I have little doubt that yoga is helpful during palliative and supportive cancer care (but all the more doubts that this new paper will further the reputation of research in this area). In fact, contrary to what the conclusions state, there is quite good evidence for this assumption:

  • A 2009 systematic review included 10 clinical trials. Its authors concluded that although some positive results were noted, variability across studies and methodological drawbacks limit the extent to which yoga can be deemed effective for managing cancer-related symptoms.
  • A 2017 systematic review with 25 clinical trials concluded that among adults undergoing cancer treatment, evidence supports recommending yoga for improving psychological outcomes, with potential for also improving physical symptoms. Evidence is insufficient to evaluate the efficacy of yoga in pediatric oncology.
  • A 2017 Cochrane review included 24 studies and found that moderate-quality evidence supports the recommendation of yoga as a supportive intervention for improving health-related quality of life and reducing fatigue and sleep disturbances when compared with no therapy, as well as for reducing depression, anxiety and fatigue, when compared with psychosocial/educational interventions. Very low-quality evidence suggests that yoga might be as effective as other exercise interventions and might be used as an alternative to other exercise programmes.[3]

So, why publish a paper like the one above?

Search me!

To be able to add one more publication to the authors’ lists?

And why would the journal editor go along with this nonsense?

Search me again!

No, hold on: Global Advances in Health and Medicine, the journal that carried the survey, is published in association with Academic Consortium for Integrative Medicine & Health.

Yes, that explains a lot.

As I have pointed out several times before, surveys of this nature are like going into a Mac Donald’s and asking the customers whether they like Hamburgers. You might then also find that “the vast majority of respondents (89.4%) reported”… blah, blah, blah.

The title of the paper is ‘Real-World Experiences With Yoga on Cancer-Related Symptoms in Women With Breast Cancer‘.

 

 

 

PS

NOTE TO MYSELF: never touch a paper with ‘real-world experience’ in the title.

 

The objective of this survey was to determine

  1. which patients’ characteristics are associated with the use of so-called alternative medicine (SCAM) during cancer treatment,
  2. their pattern of use,
  3. and if it has any association with its safety profile.

A total of 316 patients undergoing chemotherapy treatment in cancer centers in Poland between 2017 and 2019 were asked about their use of SCAM.

Patients’ opinion regarding the safety of unconventional methods is related to the use of SCAM. Moreover, patients’ thinking that SCAM can replace conventional therapy was correlated with his/her education. Moreover, the researchers performed analyses to determine factors associated with SCAM use including sociodemographic and clinical characteristics.

Crucially, they also conducted a survival analysis of patients undergoing chemotherapy with 42 months of follow-up. Using Kaplan-Meier curves and log-rank analysis, they found no statistical difference in overall survival between the groups that used and did not use any form of SCAM.

The authors concluded that SCAM use is common among patients undergoing chemotherapy treatment and should be considered by medical teams as some agents may interact with chemotherapy drugs and affect their efficacy or cause adverse effects.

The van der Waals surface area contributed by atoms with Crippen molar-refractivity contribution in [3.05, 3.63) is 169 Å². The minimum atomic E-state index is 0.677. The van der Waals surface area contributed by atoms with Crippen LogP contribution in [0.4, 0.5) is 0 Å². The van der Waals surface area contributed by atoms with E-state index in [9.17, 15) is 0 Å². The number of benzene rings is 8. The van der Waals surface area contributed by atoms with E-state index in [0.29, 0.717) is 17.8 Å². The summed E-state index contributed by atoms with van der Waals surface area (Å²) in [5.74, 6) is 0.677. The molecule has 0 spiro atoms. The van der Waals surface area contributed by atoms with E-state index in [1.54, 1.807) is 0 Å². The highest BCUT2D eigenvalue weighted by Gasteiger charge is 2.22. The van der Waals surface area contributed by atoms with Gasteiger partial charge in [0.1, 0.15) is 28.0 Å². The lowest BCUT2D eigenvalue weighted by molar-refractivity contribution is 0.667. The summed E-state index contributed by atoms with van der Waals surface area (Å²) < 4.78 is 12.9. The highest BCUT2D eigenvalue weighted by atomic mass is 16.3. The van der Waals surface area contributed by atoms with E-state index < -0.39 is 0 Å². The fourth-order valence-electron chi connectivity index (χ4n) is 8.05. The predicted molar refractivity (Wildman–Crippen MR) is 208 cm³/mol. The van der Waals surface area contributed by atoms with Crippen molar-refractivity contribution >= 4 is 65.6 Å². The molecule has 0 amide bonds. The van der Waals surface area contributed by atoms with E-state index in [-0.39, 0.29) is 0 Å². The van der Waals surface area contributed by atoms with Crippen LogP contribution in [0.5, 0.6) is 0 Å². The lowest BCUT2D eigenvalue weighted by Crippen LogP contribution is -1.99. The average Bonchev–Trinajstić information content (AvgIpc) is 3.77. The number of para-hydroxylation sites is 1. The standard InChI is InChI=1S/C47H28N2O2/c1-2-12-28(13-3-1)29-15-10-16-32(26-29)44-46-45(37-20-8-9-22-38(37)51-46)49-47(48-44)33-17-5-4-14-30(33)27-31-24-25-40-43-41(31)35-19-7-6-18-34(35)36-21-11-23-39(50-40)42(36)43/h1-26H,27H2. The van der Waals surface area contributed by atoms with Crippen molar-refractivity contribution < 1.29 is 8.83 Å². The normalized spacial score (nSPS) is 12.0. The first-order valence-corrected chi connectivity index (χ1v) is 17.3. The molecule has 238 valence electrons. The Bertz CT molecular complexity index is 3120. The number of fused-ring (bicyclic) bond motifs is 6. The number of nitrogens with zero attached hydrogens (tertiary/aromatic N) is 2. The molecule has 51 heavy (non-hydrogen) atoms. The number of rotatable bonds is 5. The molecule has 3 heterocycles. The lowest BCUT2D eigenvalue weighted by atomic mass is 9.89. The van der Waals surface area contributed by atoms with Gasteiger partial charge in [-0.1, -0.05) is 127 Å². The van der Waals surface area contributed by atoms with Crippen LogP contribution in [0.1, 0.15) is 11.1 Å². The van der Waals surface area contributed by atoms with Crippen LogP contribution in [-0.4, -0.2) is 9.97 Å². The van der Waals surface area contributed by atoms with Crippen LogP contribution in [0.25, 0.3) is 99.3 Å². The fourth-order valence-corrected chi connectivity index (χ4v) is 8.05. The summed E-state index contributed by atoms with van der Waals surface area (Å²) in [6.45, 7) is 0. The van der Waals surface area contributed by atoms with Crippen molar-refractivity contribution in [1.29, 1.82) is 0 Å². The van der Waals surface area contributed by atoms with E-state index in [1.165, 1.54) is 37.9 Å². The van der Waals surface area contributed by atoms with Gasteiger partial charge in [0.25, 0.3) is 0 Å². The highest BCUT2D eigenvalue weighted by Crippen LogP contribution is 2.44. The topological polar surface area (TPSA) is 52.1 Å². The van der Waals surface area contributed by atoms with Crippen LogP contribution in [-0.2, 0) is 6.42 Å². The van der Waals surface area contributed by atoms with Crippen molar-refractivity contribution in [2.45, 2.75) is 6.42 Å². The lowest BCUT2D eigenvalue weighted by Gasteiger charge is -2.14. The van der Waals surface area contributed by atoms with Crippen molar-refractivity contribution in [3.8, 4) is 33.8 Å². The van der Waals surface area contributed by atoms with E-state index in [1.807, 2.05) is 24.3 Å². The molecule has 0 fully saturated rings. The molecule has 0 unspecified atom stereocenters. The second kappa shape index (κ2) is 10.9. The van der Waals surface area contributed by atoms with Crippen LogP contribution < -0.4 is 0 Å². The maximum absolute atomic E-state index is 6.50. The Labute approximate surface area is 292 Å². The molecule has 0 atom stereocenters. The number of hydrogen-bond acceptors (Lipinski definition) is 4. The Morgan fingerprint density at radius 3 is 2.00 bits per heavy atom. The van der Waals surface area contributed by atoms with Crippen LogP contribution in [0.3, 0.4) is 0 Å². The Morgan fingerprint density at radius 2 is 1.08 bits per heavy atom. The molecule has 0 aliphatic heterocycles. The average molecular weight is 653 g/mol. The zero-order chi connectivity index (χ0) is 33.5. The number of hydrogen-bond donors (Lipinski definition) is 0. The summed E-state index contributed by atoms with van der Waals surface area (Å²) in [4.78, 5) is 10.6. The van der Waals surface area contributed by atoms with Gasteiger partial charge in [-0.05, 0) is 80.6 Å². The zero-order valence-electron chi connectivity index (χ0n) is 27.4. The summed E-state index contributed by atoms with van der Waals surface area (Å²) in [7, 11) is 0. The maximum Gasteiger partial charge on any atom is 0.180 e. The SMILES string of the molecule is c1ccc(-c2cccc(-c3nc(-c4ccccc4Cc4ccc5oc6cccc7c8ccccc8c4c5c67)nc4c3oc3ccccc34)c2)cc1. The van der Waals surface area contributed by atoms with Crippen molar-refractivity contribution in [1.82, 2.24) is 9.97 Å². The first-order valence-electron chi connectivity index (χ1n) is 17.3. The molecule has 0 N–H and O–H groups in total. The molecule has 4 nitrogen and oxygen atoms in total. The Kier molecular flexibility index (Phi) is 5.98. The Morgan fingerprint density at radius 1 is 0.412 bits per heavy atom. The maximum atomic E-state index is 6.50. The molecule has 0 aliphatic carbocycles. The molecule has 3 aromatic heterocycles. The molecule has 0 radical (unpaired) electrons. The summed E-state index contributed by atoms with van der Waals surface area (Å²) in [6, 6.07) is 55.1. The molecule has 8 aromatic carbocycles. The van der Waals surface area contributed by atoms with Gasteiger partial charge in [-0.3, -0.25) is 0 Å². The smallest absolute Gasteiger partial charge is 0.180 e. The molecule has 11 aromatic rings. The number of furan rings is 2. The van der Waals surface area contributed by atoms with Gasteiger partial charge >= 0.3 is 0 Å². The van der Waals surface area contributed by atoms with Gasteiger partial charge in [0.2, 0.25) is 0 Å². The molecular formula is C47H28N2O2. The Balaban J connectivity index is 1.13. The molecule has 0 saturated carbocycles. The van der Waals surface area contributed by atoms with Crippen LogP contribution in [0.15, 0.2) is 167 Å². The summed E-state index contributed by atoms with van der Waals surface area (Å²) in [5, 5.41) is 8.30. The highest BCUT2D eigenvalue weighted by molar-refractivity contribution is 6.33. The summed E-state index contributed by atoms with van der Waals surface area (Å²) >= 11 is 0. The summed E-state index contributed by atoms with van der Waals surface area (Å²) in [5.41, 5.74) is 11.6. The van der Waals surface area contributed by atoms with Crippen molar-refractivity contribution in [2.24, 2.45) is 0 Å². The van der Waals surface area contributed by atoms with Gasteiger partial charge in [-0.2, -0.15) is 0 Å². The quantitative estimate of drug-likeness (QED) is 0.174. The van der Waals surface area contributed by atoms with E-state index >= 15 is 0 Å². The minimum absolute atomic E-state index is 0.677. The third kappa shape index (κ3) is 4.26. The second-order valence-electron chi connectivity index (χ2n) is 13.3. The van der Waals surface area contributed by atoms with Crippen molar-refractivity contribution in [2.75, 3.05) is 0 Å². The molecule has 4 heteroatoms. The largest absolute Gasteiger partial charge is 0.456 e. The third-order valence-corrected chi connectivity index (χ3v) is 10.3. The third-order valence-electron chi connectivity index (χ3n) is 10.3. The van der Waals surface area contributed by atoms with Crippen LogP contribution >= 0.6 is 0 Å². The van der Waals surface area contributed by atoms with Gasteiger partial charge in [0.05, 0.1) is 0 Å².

As I have stated before, I find most surveys of SCAM use meaningless. This article is no exception – except for the survival analysis. It would have merited a separate, more detailed paper, yet the authors hardly comment on it. The analysis shows that SCAM users do not live longer than non-users. Previously, we have discussed several studies that suggested they live less long than non-users.

While this aspect of the new study is interesting, it proves very little. There are, of course, multiple factors involved in the survival of cancer patients, and even if SCAM use were a determinant, it is surely less important than many other factors. To get a better impression of the role SCAM plays, we need studies that carefully match patients according to the most obvious prognostic variables (RCTs would be problematic, difficult to do and unethical). Such studies do exist and they too fail to show that SCAM use prolongs survival, some even suggest it might shorten survival.

The state of acupuncture research has long puzzled me. The first thing that would strike who looks at it is its phenomenal increase:

  • Until around the year 2000, Medline listed about 200 papers per year on the subject.
  • From 2005, there was a steep, near-linear increase.
  • It peaked in 2020 when we had a record-breaking 20515 acupuncture papers currently listed in Medline.

Which this amount of research, one would expect to get somewhere. In particular, one would hope to slowly know whether acupuncture works and, if so, for which conditions. But this is not the case.

On the contrary, the acupuncture literature is a complete mess in which it gets more and more difficult to differentiate the reliable from the unreliable, the useful from the redundant, and the truth from the lies. Because of this profound confusion, acupuncture fans are able to claim that their pet-therapy is demonstrably effective for a wide range of conditions, while skeptics insist it is a theatrical placebo. The consumer might listen in bewilderment.

Yesterday (18/1/2021), I had a quick (actually, it was not that quick after all) look into what Medline currently lists in terms of new acupuncture research published in 2021 and found a few other things that are remarkable:

  1. There were already 100 papers dated 2021 (today, there were even 118); that corresponds to about 5 new articles per day and makes acupuncture one of the most research-active areas of so-called alternative medicine (SCAM).
  2. Of these 100 papers, only 7 were clinical trials (CTs). In my view, clinical trials would be more important than any other type of research on acupuncture. To see that they amount to just 7% of the total is therefore disappointing.